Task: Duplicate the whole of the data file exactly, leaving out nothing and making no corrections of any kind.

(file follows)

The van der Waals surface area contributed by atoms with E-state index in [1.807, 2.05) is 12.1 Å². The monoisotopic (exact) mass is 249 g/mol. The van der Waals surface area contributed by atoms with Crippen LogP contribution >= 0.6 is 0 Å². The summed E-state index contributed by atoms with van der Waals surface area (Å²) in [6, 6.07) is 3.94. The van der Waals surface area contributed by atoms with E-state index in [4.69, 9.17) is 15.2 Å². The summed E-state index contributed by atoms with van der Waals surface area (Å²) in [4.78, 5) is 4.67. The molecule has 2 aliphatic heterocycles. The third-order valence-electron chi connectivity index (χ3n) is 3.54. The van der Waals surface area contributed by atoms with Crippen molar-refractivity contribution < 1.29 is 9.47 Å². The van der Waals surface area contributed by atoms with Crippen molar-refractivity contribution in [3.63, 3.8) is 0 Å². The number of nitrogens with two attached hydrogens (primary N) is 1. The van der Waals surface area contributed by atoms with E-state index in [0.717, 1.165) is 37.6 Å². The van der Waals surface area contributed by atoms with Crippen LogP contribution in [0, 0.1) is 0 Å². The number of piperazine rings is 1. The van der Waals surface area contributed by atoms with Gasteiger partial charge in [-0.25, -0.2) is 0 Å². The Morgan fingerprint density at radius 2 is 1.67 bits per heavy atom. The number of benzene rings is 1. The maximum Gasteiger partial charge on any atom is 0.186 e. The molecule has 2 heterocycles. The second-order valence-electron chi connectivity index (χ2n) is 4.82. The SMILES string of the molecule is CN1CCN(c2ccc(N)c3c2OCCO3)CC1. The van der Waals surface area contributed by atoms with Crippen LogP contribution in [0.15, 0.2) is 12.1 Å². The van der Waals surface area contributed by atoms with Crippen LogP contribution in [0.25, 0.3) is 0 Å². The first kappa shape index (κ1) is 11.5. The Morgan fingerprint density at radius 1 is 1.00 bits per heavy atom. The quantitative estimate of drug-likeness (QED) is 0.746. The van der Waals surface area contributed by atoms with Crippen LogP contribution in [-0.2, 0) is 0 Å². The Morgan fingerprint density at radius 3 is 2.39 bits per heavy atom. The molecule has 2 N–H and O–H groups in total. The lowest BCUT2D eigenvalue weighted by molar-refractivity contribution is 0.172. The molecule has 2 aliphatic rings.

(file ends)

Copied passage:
The van der Waals surface area contributed by atoms with E-state index in [1.807, 2.05) is 12.1 Å². The monoisotopic (exact) mass is 249 g/mol. The van der Waals surface area contributed by atoms with Crippen LogP contribution >= 0.6 is 0 Å². The summed E-state index contributed by atoms with van der Waals surface area (Å²) in [6, 6.07) is 3.94. The van der Waals surface area contributed by atoms with E-state index in [4.69, 9.17) is 15.2 Å². The summed E-state index contributed by atoms with van der Waals surface area (Å²) in [4.78, 5) is 4.67. The molecule has 2 aliphatic heterocycles. The third-order valence-electron chi connectivity index (χ3n) is 3.54. The van der Waals surface area contributed by atoms with Crippen molar-refractivity contribution < 1.29 is 9.47 Å². The van der Waals surface area contributed by atoms with Crippen molar-refractivity contribution in [3.63, 3.8) is 0 Å². The number of nitrogens with two attached hydrogens (primary N) is 1. The van der Waals surface area contributed by atoms with E-state index in [0.717, 1.165) is 37.6 Å². The van der Waals surface area contributed by atoms with Crippen LogP contribution in [0, 0.1) is 0 Å². The number of piperazine rings is 1. The van der Waals surface area contributed by atoms with Gasteiger partial charge in [-0.25, -0.2) is 0 Å². The Morgan fingerprint density at radius 2 is 1.67 bits per heavy atom. The number of benzene rings is 1. The maximum Gasteiger partial charge on any atom is 0.186 e. The molecule has 2 heterocycles. The second-order valence-electron chi connectivity index (χ2n) is 4.82. The SMILES string of the molecule is CN1CCN(c2ccc(N)c3c2OCCO3)CC1. The van der Waals surface area contributed by atoms with Crippen LogP contribution in [0.15, 0.2) is 12.1 Å². The van der Waals surface area contributed by atoms with Crippen LogP contribution in [0.25, 0.3) is 0 Å². The first kappa shape index (κ1) is 11.5. The Morgan fingerprint density at radius 1 is 1.00 bits per heavy atom. The quantitative estimate of drug-likeness (QED) is 0.746. The van der Waals surface area contributed by atoms with Crippen LogP contribution in [-0.2, 0) is 0 Å². The Morgan fingerprint density at radius 3 is 2.39 bits per heavy atom. The molecule has 2 N–H and O–H groups in total. The lowest BCUT2D eigenvalue weighted by molar-refractivity contribution is 0.172. The molecule has 2 aliphatic rings.